TO THE EDITOR:
Many pediatric myeloid leukemias are driven by fusion proteins resulting from unique chromosomal translocations. The most frequent chimeric oncogene in non–Down syndrome acute megakaryoblastic leukemia is the cryptic inv(16)(p13.3q24.3) translocation, which encodes the CBFA2T3-GLIS2 (CBF/GLIS) fusion protein. The CBF/GLIS fusion protein promotes aggressive megakaryoblastic leukemia (AML) and other myeloid leukemias that are exclusive to infants and young children.1-5 Patients with this fusion are refractory to conventional therapy, frequently relapsing after myeloablative stem cell transplantation. The 5-year survival rates range between 15% and 30%.5,6
To identify therapeutic targets for CBF/GLIS AML, we interrogated the transcriptome of more than 2000 AML cases, including 38 cases of CBF/GLIS AML, for AML-specific gene targets. We identified the FOLR1 transcript to be uniquely expressed in CBF/GLIS AML but silent in most other types of AML, normal CD34+ cells, and bone marrow samples (Figure 1A). FOLR1 encodes folate receptor α and is also overexpressed in many solid tumors.7 We have previously demonstrated cell surface expression of FOLR1 in primary CBF/GLIS patient samples.8 In addition, we also showed that cord blood cells that were transduced with a CBF/GLIS expression construct acquired high levels of FOLR1 expression, suggesting that FOLR1 expression is induced by the CBF/GLIS fusion oncoprotein.8 Thus, FOLR1 may provide a promising and specific antigen target for CBF/GLIS AML. Here, we present preclinical studies on the efficacy of STRO-002, a FOLR1-directed antibody-drug conjugate (ADC), developed by Sutro Biopharma for solid malignancies,9 against CBF/GLIS AML.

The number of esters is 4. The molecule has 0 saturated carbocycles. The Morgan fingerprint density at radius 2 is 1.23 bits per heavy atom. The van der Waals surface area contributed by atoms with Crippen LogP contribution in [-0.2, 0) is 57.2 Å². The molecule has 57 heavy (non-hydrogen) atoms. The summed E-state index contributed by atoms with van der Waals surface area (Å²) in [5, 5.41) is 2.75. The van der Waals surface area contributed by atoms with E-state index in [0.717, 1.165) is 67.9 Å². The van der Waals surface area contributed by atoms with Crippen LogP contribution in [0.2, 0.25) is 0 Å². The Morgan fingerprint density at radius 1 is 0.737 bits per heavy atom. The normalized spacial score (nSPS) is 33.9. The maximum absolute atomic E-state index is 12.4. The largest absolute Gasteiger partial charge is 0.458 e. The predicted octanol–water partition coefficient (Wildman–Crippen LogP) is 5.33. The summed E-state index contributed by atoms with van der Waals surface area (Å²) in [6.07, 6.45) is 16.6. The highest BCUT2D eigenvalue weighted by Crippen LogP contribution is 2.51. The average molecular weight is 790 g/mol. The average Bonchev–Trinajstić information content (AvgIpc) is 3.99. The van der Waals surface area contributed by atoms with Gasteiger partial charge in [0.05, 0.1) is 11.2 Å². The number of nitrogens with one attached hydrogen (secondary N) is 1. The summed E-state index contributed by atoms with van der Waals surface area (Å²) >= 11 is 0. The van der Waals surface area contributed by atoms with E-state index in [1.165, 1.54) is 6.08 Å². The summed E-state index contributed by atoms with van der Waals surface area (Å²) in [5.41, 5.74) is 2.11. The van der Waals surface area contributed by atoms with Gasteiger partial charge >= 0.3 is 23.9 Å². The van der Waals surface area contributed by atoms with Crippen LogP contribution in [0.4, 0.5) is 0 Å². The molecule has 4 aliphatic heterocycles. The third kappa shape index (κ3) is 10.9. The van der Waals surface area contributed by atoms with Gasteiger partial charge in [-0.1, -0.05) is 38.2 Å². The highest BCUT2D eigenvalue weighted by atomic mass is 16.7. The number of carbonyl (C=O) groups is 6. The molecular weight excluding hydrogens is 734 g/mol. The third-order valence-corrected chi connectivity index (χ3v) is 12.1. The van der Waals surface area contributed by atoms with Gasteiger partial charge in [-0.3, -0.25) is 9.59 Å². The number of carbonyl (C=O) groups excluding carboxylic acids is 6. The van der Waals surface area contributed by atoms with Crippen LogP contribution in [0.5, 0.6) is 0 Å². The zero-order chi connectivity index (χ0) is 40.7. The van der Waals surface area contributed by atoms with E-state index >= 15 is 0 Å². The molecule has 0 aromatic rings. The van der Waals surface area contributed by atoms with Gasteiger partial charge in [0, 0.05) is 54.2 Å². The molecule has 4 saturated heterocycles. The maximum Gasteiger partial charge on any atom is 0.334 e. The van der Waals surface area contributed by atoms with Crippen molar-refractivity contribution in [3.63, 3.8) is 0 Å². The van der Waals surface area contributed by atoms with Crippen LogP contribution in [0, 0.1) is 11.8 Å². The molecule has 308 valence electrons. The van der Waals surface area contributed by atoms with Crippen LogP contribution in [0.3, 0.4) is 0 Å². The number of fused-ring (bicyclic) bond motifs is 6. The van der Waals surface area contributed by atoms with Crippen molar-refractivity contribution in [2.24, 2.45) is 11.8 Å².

To evaluate the specificity of STRO-002 against FOLR1-positive AML, MV4;11 AML cells were transduced with a FOLR1-expressing construct (MV4;11 FOLR1+; Figure 1B). The viability of MV4;11 FOLR1+ cells and parental MV4;11 cells lacking FOLR1 expression was determined after incubation with increasing concentrations of STRO-002. Compared with parental MV4;11 cells, MV4;11 FOLR1+ cells were highly susceptible to STRO-002–mediated cytotoxicity (half-maximal inhibitory concentration [IC50]: 0.1 nM vs 86.6 nM; Figure 1C). Similar potency was observed in the FOLR1-expressing IGROV-1 ovarian cancer cell line (IC50: 3.8 nM; supplemental Figure 1). The response was specific to FOLR1; incubation with an excess unconjugated anti-FOLR1 monoclonal antibody, SP8166, inhibited cytotoxicity of STRO-002 in MV4;11 FOLR1+ (Figure 1B) and IGROV-1 cells (supplemental Figure 1) but had no effect on parental MV4;11 cells.